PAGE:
How do you measure value in today’s ever-changing landscape? In truth, everyone will have a different take on this, based on their own bottom line or business objectives. But as budgets continue to tighten and ad tech moves further out of the shadows and into the limelight, this is a question that will keep coming up.
And rightly so. In times of disruption, organisations tend to revert to safety mode, optimising within their limits, negating risk with very small investments and cutting back on key hires in order to break even. Seems almost counterproductive, doesn’t it? Caution is always advisable, but so too is stepping out of your comfort zone to go beyond your traditional service and product offering, adding additional value at a time when others are standing still.
As such, we’ve seen ad tech move from a buzzword to something that can underscore real value if implemented properly. The hype has always been there, but delivering on promised potential can be a stumbling block if understanding is limited and we’re constantly having to fight fires on behalf of those who should know better.
That being said, last year we made real headway in improving client education, setting the record straight on certain mistruths and highlighting why programmatic isn’t the enemy but an essential component for digital strategies to succeed. This was thrown into sharper focus on an industry and regulatory level too, with GDPR coming into play in 2018, followed swiftly by CCPA (California Consumer Privacy Act) arriving on January 1, 2020.Happy New Year, indeed.
It’s clear to me that this is only the beginning; further crackdowns are inevitable, as user consent moves from ‘nice to have’ to ‘essential’ on all platforms. We’ve talked about an open and transparent ecosystem for years. As regulators move in to close digital loopholes and protect user privacy, ad tech’s proposition and purpose will need to become clearer.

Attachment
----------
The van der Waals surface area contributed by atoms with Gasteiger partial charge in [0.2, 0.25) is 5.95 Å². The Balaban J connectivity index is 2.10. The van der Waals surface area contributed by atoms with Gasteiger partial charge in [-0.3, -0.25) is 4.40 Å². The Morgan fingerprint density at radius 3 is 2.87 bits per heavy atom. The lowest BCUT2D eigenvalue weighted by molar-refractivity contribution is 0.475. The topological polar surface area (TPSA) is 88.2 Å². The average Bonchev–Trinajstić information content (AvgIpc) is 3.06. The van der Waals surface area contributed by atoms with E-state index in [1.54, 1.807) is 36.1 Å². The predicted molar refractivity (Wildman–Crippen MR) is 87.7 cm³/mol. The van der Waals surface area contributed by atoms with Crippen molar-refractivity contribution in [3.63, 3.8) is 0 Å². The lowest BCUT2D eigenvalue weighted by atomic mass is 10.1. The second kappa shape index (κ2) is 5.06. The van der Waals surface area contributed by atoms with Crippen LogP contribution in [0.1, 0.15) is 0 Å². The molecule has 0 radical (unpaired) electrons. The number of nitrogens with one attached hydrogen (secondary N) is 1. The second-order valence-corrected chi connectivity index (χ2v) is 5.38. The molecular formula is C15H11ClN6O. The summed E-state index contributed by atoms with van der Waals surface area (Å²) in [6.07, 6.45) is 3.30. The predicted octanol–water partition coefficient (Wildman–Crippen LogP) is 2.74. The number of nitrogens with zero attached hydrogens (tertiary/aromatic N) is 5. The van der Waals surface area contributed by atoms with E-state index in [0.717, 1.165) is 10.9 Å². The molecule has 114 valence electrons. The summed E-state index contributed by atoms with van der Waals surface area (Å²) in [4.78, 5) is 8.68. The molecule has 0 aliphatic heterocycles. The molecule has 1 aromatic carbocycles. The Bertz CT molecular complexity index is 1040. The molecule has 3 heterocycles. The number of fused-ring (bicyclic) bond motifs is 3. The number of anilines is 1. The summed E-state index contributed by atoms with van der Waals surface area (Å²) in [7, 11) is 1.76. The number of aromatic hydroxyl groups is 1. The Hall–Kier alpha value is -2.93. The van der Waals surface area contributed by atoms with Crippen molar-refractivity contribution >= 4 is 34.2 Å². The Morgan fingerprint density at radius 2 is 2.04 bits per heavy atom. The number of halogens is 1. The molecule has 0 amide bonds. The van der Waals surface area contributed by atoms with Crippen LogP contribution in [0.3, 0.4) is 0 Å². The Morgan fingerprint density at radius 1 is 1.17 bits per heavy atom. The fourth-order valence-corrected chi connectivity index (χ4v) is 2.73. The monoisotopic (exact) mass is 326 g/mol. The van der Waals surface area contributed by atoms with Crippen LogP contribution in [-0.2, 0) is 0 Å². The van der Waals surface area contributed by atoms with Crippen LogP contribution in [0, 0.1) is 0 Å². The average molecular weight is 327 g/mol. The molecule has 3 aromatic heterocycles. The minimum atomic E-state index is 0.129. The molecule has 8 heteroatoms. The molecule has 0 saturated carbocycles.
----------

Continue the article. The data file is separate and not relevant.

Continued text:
Consider the ‘cookiepocolypse’ narrative we’ve seen dominate for the past 12 months. News this month that Google has finally given a timeline for phasing out support for third-party cookies on its Chrome web browser has been met with a mixture of dread and, perhaps to a small extent, relief. No more uncertainty as to when the death knell will fall; Google has said the process will take two years, as it caves to user pressure and looks to follow Apple’s ITP (Intelligent Tracking Protection) lead.
This shouldn’t come as a surprise to anyone who has been watching the ecosystem evolve over the years. The rise in cookie blockers and changes to how browsers operate have shown that users want greater control and the big guys – Apple, Google and Mozilla – have responded in kind. Yet, amidst all this uncertainty, there is now an opportunity for publishers to step in and actively own their data. Audience data that has been directly collected in the past now needs to be nurtured to understand behaviours for better segmentation and targeting. The key is finding partners (tech vendors, etc.) who can help consolidate and organise this first-party data to help enable a greater level of autonomy.